Informal trade between Georgia and its breakaway territories, Abkhazia and South Ossetia, has been growing in recent years. But efforts to legalize the trade remain largely stalled over political disputes related to the disputed status of the regions.
That's the conclusion of a new report from the International Crisis Group, Abkhazia and South Ossetia: Time to Talk Trade.
The weakening Russian economy is the main driver of the increasing trade: the fall in the Russian ruble has reduced the purchasing power of people in Abkhazia and South Ossetia, and effectively reduced the value of the Russian aid to the territories. That, in turn, has increased incentives for people in the breakaway regions to buy goods from relatively cheaper Georgia.
“For years, goods have trickled over the conflict divides between Georgia-controlled territory and the breakaway regions,” the report says. “But as Russia’s economy weakens and its financial aid to Abkhazia and South Ossetia dwindles, such trickles appear to have become a steadier flow.”
The trade, being informal, is hard to measure. But the report notes that during the summer harvest season of 2017 there were long lines of trucks carrying Georgian produce queued up at the checkpoint between Georgia proper and South Ossetia. “Georgian comestibles cost two or three times more in South Ossetia than at Tbilisi markets, but they are still up to five times cheaper than Russian imports,” the ICG reports.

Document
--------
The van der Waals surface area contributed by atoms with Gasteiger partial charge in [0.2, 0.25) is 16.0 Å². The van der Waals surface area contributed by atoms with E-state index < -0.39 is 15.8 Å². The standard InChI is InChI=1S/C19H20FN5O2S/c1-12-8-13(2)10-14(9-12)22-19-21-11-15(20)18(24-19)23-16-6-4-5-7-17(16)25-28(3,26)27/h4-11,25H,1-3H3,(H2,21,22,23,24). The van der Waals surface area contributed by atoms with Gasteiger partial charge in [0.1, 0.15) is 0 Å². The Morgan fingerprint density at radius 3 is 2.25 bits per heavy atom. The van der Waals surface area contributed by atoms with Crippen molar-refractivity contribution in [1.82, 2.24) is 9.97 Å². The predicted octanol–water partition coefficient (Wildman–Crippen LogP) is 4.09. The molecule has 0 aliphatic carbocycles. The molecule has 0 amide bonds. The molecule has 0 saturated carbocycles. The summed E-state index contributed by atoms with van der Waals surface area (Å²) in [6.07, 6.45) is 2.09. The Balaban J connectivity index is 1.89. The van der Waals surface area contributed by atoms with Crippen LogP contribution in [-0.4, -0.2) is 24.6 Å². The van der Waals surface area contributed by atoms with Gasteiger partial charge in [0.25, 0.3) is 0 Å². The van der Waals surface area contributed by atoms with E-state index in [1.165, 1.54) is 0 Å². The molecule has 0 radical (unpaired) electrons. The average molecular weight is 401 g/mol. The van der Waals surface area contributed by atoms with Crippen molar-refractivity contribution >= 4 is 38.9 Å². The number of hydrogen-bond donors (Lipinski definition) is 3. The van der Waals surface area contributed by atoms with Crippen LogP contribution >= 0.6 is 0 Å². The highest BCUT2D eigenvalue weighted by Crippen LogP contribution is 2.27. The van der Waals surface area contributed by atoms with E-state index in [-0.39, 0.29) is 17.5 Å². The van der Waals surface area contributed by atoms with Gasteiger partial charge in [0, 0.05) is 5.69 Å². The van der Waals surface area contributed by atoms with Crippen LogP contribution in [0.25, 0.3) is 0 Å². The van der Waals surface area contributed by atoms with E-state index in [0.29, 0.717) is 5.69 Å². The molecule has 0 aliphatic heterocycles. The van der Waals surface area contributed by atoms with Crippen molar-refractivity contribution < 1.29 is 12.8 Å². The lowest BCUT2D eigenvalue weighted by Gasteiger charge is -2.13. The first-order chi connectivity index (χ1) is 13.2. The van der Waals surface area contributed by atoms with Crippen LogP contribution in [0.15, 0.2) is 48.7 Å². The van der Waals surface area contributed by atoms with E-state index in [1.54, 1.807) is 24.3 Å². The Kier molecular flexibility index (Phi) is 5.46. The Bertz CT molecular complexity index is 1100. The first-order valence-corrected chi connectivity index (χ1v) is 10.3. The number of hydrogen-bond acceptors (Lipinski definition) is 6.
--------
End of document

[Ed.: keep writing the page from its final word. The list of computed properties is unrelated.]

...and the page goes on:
Between Georgia proper and Abkhazia, the trade amounts to roughly 1,500 tons per day, worth an estimated $7 to $15 million per year.
Attempts by the breakaway territories to regulate the trade, in order to be able to charge customs duties, have been complicated by corruption: “There are customs forms [for Abkhaz traders taking goods to Georgia], but traders expect to pay bribes in addition to an exit tariff, which de facto laws prescribe only for the main local produce—hazelnuts,” the report says. “Abkhaz leaders reportedly have tried to instill order in their customs controls. After a six-month anti-corruption campaign, the customs revenue in Sukhumi’s budget grew eleven-fold in 2014-2015, but then fell again after the official in charge of the campaign was murdered.”
Georgia, while resistant to any hint of recognizing the status of Abkhazia or South Ossetia as at all sovereign, has nevertheless been open to at least talking about legalizing trade. In the case of Abkhazia, it has taken early steps toward allowing Abkhazian businesses to benefit from the trade deal it has with the European Union.
And it has tried to work with Russia to open a trade corridor that would allow goods to be shipped via South Ossetia, the most direct route between the two countries. This corridor is of particular interest to Armenia, which relies heavily on trade with Russia but has to use Georgia as a transit point. That effort got a boost just recently, when Russia signed a contract with a Swiss company to monitor the trade. (Swiss negotiators worked out a system by which Russia and Georgia could monitor traffic electronically as it passes through South Ossetia, offering a high-tech way out of the political thicket of how to deal with the cargo while it's in the unrecognized territory.) Georgia had already signed an agreement with the company, so in theory the corridor is ready to be used.
“Talks among the parties on increasing mutually beneficial commerce could open lines of communication long cemented shut,” the report concludes. “If opportunities for formal trade do arise, such arrangements could improve both the lives of those in Abkhazia and South Ossetia and communication between Tbilisi and the breakaway republics.”
Read the whole thing here.
Joshua Kucera is the Turkey/Caucasus editor at Eurasianet, and author of The Bug Pit.
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